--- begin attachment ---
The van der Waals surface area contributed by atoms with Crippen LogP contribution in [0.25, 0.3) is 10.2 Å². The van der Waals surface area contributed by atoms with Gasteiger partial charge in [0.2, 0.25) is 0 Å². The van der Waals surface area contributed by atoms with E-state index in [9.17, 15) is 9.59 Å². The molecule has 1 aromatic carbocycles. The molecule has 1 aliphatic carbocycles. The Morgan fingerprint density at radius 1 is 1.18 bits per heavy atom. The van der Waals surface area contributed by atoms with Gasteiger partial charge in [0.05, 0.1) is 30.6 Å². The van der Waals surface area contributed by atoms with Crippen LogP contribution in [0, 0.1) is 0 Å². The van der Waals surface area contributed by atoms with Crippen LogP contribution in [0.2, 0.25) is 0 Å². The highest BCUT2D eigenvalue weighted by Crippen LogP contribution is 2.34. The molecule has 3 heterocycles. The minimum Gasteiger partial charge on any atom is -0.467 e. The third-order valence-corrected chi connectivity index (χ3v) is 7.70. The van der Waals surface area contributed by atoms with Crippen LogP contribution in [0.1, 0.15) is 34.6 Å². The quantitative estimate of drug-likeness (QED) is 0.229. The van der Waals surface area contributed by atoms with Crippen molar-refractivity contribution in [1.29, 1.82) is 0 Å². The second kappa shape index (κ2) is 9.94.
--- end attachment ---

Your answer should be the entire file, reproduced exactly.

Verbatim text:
The van der Waals surface area contributed by atoms with Crippen LogP contribution in [0.25, 0.3) is 10.2 Å². The van der Waals surface area contributed by atoms with Gasteiger partial charge in [0.2, 0.25) is 0 Å². The van der Waals surface area contributed by atoms with E-state index in [9.17, 15) is 9.59 Å². The molecule has 1 aromatic carbocycles. The molecule has 1 aliphatic carbocycles. The Morgan fingerprint density at radius 1 is 1.18 bits per heavy atom. The van der Waals surface area contributed by atoms with Gasteiger partial charge in [0.05, 0.1) is 30.6 Å². The van der Waals surface area contributed by atoms with Crippen LogP contribution in [0, 0.1) is 0 Å². The van der Waals surface area contributed by atoms with Crippen LogP contribution in [0.2, 0.25) is 0 Å². The highest BCUT2D eigenvalue weighted by Crippen LogP contribution is 2.34. The molecule has 3 heterocycles. The minimum Gasteiger partial charge on any atom is -0.467 e. The third-order valence-corrected chi connectivity index (χ3v) is 7.70. The van der Waals surface area contributed by atoms with Crippen LogP contribution in [0.1, 0.15) is 34.6 Å². The quantitative estimate of drug-likeness (QED) is 0.229. The van der Waals surface area contributed by atoms with Crippen molar-refractivity contribution in [1.29, 1.82) is 0 Å². The second kappa shape index (κ2) is 9.94.